From 5th – 15th century Europe when cathedrals were being built an important aspect of the original intent of having a large nave was to provide security and help for the community they served.
If 1000 people lived in the town it was built to house at least that many souls.
At Amiens in France the entire population of the city of 10,000 people could fit into its great cathedral, which covers some 7,700 square meters.
It would not only shelter and save them in times of attack or storm and tempest, but also offer them a place to hold their markets in inclement weather and to conduct important community meetings and law courts.
The ‘chancel’ is architecturally historical, an elevated area where a person in authority would stand to be seen by all. The Cathedral’s association with law and order, still celebrated in annual church services today, means that the Cathedral has always been a place where hope sprang eternal.
It’s taken a long time to break down entrenched attitudes among congregations that ‘commerce’ is something other people are involved in and that working for money was not a topic for ‘nice’ church people to talk about.
It’s good to see that a great many churches today are now embracing the idea of using their buildings as unique venues for anything to do with benefiting the community; from farmer’s markets to music and flower festivals as well as concerts and boutique wine, showing that their great unencumbered spaces and architectural integrity makes them very attractive spaces to share.
New ideas for using great sacred spaces will almost always meet opposition and we would all acknowledge they need to be considered carefully as change for many is still a very difficult thing to both deal with, surmount and embrace.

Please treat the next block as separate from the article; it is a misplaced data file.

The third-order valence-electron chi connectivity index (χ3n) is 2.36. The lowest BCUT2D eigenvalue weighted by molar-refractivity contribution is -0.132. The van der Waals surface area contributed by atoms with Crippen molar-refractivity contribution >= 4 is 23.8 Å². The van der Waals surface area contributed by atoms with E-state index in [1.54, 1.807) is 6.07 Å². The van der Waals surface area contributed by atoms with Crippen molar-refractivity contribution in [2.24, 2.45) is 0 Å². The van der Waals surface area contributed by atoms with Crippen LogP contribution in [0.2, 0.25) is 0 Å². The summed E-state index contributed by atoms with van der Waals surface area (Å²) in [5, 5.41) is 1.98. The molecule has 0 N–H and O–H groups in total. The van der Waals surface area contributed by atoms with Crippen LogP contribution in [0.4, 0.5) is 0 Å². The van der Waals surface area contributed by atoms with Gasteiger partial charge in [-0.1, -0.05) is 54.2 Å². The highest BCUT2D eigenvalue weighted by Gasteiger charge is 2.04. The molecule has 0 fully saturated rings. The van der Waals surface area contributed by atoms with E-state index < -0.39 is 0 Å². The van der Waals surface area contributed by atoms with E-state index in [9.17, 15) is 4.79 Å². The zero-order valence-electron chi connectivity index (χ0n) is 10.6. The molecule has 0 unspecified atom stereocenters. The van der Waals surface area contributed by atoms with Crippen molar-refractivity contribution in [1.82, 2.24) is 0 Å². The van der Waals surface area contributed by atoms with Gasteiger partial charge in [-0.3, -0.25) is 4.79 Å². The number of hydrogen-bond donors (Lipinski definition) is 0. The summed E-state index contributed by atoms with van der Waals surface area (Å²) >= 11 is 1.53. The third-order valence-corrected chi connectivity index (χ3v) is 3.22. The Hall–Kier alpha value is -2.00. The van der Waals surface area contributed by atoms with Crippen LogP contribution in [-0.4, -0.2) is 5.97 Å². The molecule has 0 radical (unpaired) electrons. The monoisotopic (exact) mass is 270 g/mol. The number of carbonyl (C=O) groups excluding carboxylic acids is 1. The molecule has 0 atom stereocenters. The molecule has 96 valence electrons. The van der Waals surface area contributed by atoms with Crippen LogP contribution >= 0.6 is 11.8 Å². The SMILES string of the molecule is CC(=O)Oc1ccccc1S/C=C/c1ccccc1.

Change is good when it provides a benefit for the greater good and without change there is no way to keep our society moving forward.
It’s always going to be a case of a few steps forward and a few steps back, but as long as the steps forward prevail then we can continue to build a society that is both fair and equitable for all.
Carolyn McDowall, The Culture Concept Circle 2013
To access information about RSA London’s The Cathedral Innovation Centre click here
To access the RSA Australia Justice Citizen’s Project Report flyer, please click here.
To enquire about becoming a Fellow of the RSA A+ NZ click here
To access the RSA London’s website click here
About the RSA
The RSA has been a source of ideas, innovation and civic enterprise for over 250 years. In the light of new challenges and opportunities for the human race our purpose is to encourage the development of a principled, prosperous society by identifying and releasing human potential.
This is reflected in the organisation’s recent commitment to the pursuit of what it calls 21st century enlightenment. Through lectures, events, pamphlets and commissions, the RSA provides a flow of rich ideas and inspiration for what might be realised in a more enlightened world; essential to progress but insufficient without action.
RSA Projects aim to bridge this gap between thinking and action. We put our ideas to work for the common good. By researching, designing and testing new ways of living, we hope to foster a more inventive, resourceful and fulfilled society.